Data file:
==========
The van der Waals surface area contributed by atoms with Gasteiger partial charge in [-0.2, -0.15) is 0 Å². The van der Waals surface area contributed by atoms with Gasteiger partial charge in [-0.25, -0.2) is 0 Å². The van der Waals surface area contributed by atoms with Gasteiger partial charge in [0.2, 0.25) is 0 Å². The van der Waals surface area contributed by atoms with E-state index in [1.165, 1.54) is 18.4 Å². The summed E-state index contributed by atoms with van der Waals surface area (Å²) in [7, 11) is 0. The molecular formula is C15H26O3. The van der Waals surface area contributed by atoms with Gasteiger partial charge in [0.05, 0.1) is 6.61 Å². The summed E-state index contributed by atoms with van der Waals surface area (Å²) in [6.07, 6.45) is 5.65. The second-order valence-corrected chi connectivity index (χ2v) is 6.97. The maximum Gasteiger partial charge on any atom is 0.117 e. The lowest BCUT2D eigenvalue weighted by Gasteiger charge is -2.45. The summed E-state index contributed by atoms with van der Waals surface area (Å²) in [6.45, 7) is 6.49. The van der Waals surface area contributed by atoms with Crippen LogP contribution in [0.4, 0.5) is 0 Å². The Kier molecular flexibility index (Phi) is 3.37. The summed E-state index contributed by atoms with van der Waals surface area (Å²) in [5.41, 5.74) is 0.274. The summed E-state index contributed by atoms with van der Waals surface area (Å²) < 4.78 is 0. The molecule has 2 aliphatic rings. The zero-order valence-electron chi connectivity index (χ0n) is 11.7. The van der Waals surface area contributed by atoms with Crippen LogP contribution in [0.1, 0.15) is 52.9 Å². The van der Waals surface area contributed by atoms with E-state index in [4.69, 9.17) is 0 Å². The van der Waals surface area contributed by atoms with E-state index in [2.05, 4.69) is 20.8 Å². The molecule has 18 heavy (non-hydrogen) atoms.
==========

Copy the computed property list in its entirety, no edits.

The van der Waals surface area contributed by atoms with Gasteiger partial charge in [-0.2, -0.15) is 0 Å². The van der Waals surface area contributed by atoms with Gasteiger partial charge in [-0.25, -0.2) is 0 Å². The van der Waals surface area contributed by atoms with Gasteiger partial charge in [0.2, 0.25) is 0 Å². The van der Waals surface area contributed by atoms with E-state index in [1.165, 1.54) is 18.4 Å². The summed E-state index contributed by atoms with van der Waals surface area (Å²) in [7, 11) is 0. The molecular formula is C15H26O3. The van der Waals surface area contributed by atoms with Gasteiger partial charge in [0.05, 0.1) is 6.61 Å². The summed E-state index contributed by atoms with van der Waals surface area (Å²) in [6.07, 6.45) is 5.65. The second-order valence-corrected chi connectivity index (χ2v) is 6.97. The maximum Gasteiger partial charge on any atom is 0.117 e. The lowest BCUT2D eigenvalue weighted by Gasteiger charge is -2.45. The summed E-state index contributed by atoms with van der Waals surface area (Å²) in [6.45, 7) is 6.49. The van der Waals surface area contributed by atoms with Crippen LogP contribution in [0.4, 0.5) is 0 Å². The Kier molecular flexibility index (Phi) is 3.37. The summed E-state index contributed by atoms with van der Waals surface area (Å²) in [5.41, 5.74) is 0.274. The summed E-state index contributed by atoms with van der Waals surface area (Å²) < 4.78 is 0. The molecule has 2 aliphatic rings. The zero-order valence-electron chi connectivity index (χ0n) is 11.7. The van der Waals surface area contributed by atoms with Crippen LogP contribution in [0.1, 0.15) is 52.9 Å². The van der Waals surface area contributed by atoms with E-state index in [4.69, 9.17) is 0 Å². The van der Waals surface area contributed by atoms with E-state index in [2.05, 4.69) is 20.8 Å². The molecule has 18 heavy (non-hydrogen) atoms.